One of the things about Georgette Heyer is that the question “which of her books is your favorite?” tends to invoke a response corresponding to: “whichever one I am reading now.” Every time I reread one of her novels, I am always amazed at how fresh it is, even though I already know the plot; how exquisite the writing; how beautifully delineated the characters; and, perhaps most of all, the breadth and depth of understanding of the manners, customs, and language of the world she wrote about.
So it is with Bath Tangle. The plot is well crafted, sometimes with the intricacy of a country dance, but if one didn’t know that Heyer was writing a century and a half after Austen, one might be forgiven for mistaking them as contemporaries. She clearly drew from Austen, but her treatments always feel original.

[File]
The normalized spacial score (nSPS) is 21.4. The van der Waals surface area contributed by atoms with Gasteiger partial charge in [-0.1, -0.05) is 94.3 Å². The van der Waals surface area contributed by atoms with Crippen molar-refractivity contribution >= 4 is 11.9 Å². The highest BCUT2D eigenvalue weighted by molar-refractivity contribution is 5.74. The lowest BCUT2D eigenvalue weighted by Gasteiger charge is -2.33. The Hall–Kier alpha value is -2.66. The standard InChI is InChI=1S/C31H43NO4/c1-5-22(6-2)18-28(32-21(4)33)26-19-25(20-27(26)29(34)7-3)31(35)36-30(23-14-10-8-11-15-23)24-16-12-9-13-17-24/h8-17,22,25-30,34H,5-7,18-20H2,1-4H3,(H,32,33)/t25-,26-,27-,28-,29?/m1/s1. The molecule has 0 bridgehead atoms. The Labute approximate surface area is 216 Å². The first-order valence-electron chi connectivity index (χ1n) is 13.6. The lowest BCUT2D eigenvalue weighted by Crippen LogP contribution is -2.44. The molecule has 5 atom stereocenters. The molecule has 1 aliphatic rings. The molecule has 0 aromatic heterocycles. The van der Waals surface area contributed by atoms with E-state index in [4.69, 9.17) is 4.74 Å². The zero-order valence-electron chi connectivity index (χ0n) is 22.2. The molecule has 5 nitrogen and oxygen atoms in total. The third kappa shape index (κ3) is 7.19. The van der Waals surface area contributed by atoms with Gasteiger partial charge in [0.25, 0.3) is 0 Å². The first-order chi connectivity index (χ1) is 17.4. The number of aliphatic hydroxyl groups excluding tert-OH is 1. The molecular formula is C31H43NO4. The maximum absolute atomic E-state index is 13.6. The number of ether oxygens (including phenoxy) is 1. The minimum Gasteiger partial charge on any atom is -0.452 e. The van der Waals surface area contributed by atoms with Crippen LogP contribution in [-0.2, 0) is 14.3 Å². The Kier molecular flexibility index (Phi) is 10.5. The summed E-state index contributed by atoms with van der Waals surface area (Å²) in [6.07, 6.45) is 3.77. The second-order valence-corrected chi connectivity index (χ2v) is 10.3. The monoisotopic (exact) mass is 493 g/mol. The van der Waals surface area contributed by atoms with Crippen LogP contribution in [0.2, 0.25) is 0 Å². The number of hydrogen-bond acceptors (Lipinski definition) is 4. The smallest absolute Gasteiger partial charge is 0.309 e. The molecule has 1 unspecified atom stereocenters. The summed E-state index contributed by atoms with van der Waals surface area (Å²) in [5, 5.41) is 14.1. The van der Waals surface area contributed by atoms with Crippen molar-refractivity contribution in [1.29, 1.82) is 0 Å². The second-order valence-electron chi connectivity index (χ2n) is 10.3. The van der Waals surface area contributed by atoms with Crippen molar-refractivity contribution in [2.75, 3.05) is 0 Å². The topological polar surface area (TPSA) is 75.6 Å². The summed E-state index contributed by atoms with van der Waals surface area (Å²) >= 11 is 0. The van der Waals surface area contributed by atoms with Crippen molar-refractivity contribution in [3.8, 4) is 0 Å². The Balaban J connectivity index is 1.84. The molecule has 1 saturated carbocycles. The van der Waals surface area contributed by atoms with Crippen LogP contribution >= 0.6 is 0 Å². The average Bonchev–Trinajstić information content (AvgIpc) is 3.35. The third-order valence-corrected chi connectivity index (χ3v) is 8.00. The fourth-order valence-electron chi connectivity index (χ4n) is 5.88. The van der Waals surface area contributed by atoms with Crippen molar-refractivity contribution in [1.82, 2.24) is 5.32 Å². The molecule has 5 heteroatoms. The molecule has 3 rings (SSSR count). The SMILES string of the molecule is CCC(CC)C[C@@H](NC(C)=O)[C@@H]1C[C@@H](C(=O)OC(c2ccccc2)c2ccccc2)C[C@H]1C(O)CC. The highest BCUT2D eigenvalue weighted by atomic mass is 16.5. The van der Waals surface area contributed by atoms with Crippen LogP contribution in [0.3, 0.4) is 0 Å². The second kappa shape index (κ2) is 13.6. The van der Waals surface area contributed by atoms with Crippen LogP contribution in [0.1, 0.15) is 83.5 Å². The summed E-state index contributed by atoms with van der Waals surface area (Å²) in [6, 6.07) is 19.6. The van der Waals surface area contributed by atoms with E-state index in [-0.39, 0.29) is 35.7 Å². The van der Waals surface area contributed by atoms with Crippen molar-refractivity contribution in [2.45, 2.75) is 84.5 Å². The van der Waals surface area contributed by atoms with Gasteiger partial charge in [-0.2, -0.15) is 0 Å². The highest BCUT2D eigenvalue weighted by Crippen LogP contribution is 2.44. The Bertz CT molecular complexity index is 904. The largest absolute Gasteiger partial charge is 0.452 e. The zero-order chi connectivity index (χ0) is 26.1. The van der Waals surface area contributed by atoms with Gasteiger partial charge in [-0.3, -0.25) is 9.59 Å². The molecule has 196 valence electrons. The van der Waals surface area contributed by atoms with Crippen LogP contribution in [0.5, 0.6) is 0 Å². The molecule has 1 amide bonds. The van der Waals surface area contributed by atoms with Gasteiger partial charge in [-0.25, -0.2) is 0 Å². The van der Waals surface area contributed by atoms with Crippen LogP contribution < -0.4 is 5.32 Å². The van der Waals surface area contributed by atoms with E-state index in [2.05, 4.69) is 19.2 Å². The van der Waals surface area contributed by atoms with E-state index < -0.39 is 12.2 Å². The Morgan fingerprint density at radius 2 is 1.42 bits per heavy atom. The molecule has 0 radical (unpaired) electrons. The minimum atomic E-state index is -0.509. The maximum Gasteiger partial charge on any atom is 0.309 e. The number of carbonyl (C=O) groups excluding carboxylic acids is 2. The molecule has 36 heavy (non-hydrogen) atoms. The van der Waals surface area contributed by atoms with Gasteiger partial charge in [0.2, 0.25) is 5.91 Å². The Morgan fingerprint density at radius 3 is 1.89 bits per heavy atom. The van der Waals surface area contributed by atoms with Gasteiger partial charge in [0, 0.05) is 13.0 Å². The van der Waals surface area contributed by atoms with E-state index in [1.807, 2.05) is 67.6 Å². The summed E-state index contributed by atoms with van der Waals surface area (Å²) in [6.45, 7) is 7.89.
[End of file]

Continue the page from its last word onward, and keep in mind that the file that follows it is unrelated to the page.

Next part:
To take just one example, from a scene early in the novel: a single nobleman of immense fortune (ten times the consequence of a mere Mr. Darcy) indulges his female relations by yielding to their persuasions to escort them to a country Assembly. He has done so with the ulterior motive of flirting a little with a naïve young miss he has recently met, but after standing up for the first two dances with her, and finding her conversation to have descended from artless confidences to monosyllables, he turns, bored, to the card room, and then slips away (hoping to avoid the notice of his sister) to go pay a duty call of leave-taking on an old friend, because he is going away the next day. But this friend takes him severely to task for his behavior: Continue reading